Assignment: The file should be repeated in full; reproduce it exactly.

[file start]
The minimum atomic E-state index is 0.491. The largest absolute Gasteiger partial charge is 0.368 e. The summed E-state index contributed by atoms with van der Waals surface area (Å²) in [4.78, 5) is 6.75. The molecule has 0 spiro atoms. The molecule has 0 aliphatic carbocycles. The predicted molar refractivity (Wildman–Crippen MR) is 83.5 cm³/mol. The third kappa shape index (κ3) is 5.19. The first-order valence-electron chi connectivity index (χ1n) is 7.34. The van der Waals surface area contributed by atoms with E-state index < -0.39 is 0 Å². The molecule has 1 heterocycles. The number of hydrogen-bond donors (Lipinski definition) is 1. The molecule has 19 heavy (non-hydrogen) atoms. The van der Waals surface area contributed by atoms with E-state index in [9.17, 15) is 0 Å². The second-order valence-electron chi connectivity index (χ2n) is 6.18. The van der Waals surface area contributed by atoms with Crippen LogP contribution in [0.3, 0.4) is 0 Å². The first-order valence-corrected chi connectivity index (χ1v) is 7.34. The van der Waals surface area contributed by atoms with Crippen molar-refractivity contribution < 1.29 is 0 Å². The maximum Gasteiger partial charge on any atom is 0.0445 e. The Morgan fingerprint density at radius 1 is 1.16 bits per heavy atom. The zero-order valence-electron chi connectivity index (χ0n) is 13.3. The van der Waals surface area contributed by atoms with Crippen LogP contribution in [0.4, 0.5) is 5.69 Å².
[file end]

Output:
The minimum atomic E-state index is 0.491. The largest absolute Gasteiger partial charge is 0.368 e. The summed E-state index contributed by atoms with van der Waals surface area (Å²) in [4.78, 5) is 6.75. The molecule has 0 spiro atoms. The molecule has 0 aliphatic carbocycles. The predicted molar refractivity (Wildman–Crippen MR) is 83.5 cm³/mol. The third kappa shape index (κ3) is 5.19. The first-order valence-electron chi connectivity index (χ1n) is 7.34. The van der Waals surface area contributed by atoms with E-state index < -0.39 is 0 Å². The molecule has 1 heterocycles. The number of hydrogen-bond donors (Lipinski definition) is 1. The molecule has 19 heavy (non-hydrogen) atoms. The van der Waals surface area contributed by atoms with E-state index in [9.17, 15) is 0 Å². The second-order valence-electron chi connectivity index (χ2n) is 6.18. The van der Waals surface area contributed by atoms with Crippen LogP contribution in [0.3, 0.4) is 0 Å². The first-order valence-corrected chi connectivity index (χ1v) is 7.34. The van der Waals surface area contributed by atoms with Crippen molar-refractivity contribution < 1.29 is 0 Å². The maximum Gasteiger partial charge on any atom is 0.0445 e. The Morgan fingerprint density at radius 1 is 1.16 bits per heavy atom. The zero-order valence-electron chi connectivity index (χ0n) is 13.3. The van der Waals surface area contributed by atoms with Crippen LogP contribution in [0.4, 0.5) is 5.69 Å².